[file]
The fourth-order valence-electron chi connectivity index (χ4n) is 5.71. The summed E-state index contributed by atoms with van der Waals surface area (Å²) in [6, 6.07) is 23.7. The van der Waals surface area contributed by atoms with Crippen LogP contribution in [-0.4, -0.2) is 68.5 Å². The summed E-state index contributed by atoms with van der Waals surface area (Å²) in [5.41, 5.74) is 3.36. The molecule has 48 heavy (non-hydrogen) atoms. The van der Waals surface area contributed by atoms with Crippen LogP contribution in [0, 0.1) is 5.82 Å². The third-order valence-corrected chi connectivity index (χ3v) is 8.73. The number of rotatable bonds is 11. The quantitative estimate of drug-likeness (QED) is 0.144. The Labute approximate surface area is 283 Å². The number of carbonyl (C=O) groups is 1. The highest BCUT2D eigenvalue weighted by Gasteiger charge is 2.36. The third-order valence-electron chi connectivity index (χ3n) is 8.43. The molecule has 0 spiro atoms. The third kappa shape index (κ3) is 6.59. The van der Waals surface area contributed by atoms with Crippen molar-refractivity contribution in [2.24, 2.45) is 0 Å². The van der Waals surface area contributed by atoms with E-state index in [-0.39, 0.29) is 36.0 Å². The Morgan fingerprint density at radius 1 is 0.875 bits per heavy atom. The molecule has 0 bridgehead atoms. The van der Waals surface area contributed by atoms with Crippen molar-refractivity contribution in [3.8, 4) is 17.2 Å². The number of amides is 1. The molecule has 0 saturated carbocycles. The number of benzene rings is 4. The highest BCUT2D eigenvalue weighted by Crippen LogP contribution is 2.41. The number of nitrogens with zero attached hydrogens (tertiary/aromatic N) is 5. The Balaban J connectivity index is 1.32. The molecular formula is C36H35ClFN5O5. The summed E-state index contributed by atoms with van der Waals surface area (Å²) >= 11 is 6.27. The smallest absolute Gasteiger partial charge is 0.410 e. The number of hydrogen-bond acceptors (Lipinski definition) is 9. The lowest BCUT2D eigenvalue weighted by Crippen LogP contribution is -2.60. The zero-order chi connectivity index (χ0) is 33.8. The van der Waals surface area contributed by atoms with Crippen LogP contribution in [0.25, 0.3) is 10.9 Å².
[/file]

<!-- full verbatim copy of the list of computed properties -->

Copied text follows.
The fourth-order valence-electron chi connectivity index (χ4n) is 5.71. The summed E-state index contributed by atoms with van der Waals surface area (Å²) in [6, 6.07) is 23.7. The van der Waals surface area contributed by atoms with Crippen LogP contribution in [-0.4, -0.2) is 68.5 Å². The summed E-state index contributed by atoms with van der Waals surface area (Å²) in [5.41, 5.74) is 3.36. The molecule has 48 heavy (non-hydrogen) atoms. The van der Waals surface area contributed by atoms with Crippen LogP contribution in [0, 0.1) is 5.82 Å². The third-order valence-corrected chi connectivity index (χ3v) is 8.73. The number of rotatable bonds is 11. The quantitative estimate of drug-likeness (QED) is 0.144. The Labute approximate surface area is 283 Å². The number of carbonyl (C=O) groups is 1. The highest BCUT2D eigenvalue weighted by Gasteiger charge is 2.36. The third-order valence-electron chi connectivity index (χ3n) is 8.43. The molecule has 0 spiro atoms. The third kappa shape index (κ3) is 6.59. The van der Waals surface area contributed by atoms with Crippen molar-refractivity contribution in [2.24, 2.45) is 0 Å². The van der Waals surface area contributed by atoms with E-state index in [-0.39, 0.29) is 36.0 Å². The Morgan fingerprint density at radius 1 is 0.875 bits per heavy atom. The molecule has 0 bridgehead atoms. The van der Waals surface area contributed by atoms with Crippen molar-refractivity contribution in [3.8, 4) is 17.2 Å². The number of amides is 1. The molecule has 0 saturated carbocycles. The number of benzene rings is 4. The highest BCUT2D eigenvalue weighted by Crippen LogP contribution is 2.41. The number of nitrogens with zero attached hydrogens (tertiary/aromatic N) is 5. The Balaban J connectivity index is 1.32. The molecular formula is C36H35ClFN5O5. The summed E-state index contributed by atoms with van der Waals surface area (Å²) >= 11 is 6.27. The smallest absolute Gasteiger partial charge is 0.410 e. The number of hydrogen-bond acceptors (Lipinski definition) is 9. The lowest BCUT2D eigenvalue weighted by Crippen LogP contribution is -2.60. The zero-order chi connectivity index (χ0) is 33.8. The van der Waals surface area contributed by atoms with Crippen LogP contribution in [0.25, 0.3) is 10.9 Å².